Hanging Out and Messing Around

This week I have been doing a lot of reflecting on the readings from the Digital Youth Project summary.   The short video clip on You Tube helped me to pull together and further grasp the ways in which our kids are living and learning with today’s new media – hanging out, messing around, and geeking out.

We have all heard the quip about “digital natives”  (as opposed to us “digital immigrants”), and nod our heads in agreement.  But, I for one would not want to have to give specific details about what being a digital native meant.  I think I would have stumbled out with a … “Well, you know kids today.  All that stuff they do.”  This framework from the DYP certainly helped me to conceptualize all the things that are so much a part of our kids’ lives today.

The “hanging out” reading helped me to recognize when the kids are interacting with their friends around the new media tools, it is not a “waste of time,” anymore than my hanging out with my friends in the 1970’s and 80’s around the old media tools was.  Kids are going to use the tools at their disposal to connect and interact with other kids.  If the tools available are a pencil and a note snuck under the desk (like we used to do) or if it is a text or Facebook post – it is at its heart the same social phenomenon.  We gathered with friends to watch a TV episode or listen to American Top 40 at the specific (and only) time it was on (accessible).  Today, kids can access, download, share, remix, and mash-up music and video content virtually anytime, anywhere.  It is the same idea, and we should not fear “hanging out” because the tools are different.  They are just soooo much better!  For kids and for us…

The “messing around” reading was also eye-opening.   I again reflected back to my own youthful experiences tinkering around the edges of ideas and activities. (It seems connecting new information to previous experience also works for adults)  And again, my reflection led me back to – we are so lucky today!  How often do we find ourselves doing the same thing this reading suggests that our kids do?  We start out looking for information and ideas about one thing, and by following links and suggestions end up enthralled in something else.  (And two hours went by in a flash…!)  And sometimes that exploring – that “messing around” – teaches us new skills we might otherwise not have stumbled upon and stirs up interests in topics we did not even know to “Google” when we began.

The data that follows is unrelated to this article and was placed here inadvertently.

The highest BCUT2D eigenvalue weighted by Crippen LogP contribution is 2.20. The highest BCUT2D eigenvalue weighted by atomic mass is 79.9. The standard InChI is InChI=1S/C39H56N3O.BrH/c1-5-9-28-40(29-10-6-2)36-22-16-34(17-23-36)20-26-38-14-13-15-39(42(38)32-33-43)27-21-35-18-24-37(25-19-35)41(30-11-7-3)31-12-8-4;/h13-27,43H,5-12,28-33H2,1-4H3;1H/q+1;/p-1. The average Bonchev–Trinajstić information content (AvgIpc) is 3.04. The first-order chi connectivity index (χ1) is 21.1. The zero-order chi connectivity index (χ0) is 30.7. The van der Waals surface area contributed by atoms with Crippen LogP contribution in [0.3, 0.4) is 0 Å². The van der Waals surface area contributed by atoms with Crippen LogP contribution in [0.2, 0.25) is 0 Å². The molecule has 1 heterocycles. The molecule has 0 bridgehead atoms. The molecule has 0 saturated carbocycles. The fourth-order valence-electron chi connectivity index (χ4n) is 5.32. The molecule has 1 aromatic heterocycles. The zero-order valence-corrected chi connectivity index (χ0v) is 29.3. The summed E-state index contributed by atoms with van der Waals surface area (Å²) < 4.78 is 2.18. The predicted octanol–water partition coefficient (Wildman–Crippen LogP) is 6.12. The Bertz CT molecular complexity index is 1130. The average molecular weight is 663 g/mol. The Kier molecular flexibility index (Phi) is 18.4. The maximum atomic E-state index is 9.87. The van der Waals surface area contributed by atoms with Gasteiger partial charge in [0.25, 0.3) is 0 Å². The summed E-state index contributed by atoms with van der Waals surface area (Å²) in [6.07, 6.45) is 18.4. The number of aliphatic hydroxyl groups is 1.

I believe that these insights will begin to show up in my teaching practice.  The beginning of the DYP summary noted the disconnect kids can experience  between their school-life and their “outside-life.”   My kids are already networked, connected, and hanging out.  They already equate “messing around” with learning.  That’s how they learn news skills and “tricks” in gaming, etc. as the reading suggested.  That is as much “learning” to them as the stuff that happens within the school building.

Now … will this digital immigrant catch up?

3 Responses to Hanging Out and Messing Around

  1. So how will this knowledge change the way you use technology? One of the things I love doing is allowing students time to “play” with new programs. When I’m introducing something like Google Earth. Giving students 10-15 minutes just to click and explore and learn ends up being the best 15 minutes of the lesson.

    After that I simple say “Who can show me something they learned?” and together as a class we learn how to use Google Earth…or any program.

    This idea of playing with technology before actually teaching the technology is something I think we need to consider. Many times we feel like we have to teach every aspect or teach them how to use it first instead of letting them explore it first and use that as the teaching moment.

  2. The whole idea of ‘messing around’ is quite interesting. I can see that children have always used ‘messing around’ to learn things they’ve bee really interested in; whether it’s how a bicycle works, or a stream is dammed, or a guitar sounds, and I can see in their approach to video games and other technology, that they’re comfortable ‘figuring things out’. Most of this ‘messing’ seems to happen outside of the school environment.
    This has not been my approach to technology. I’ve wanted to know exactly what steps to take to get the job done as quickly as possible. I wonder if it’s because in the past so much of our learning has been linear and results orientated. I’m not used to spending valuable time trying to figure things out and my response in general is to go an ask an expert what to do. Hopefully this course will give me the time and motivation to do some messing around of my own.

  3. Pingback: Messing and Geeking | Proud Journey

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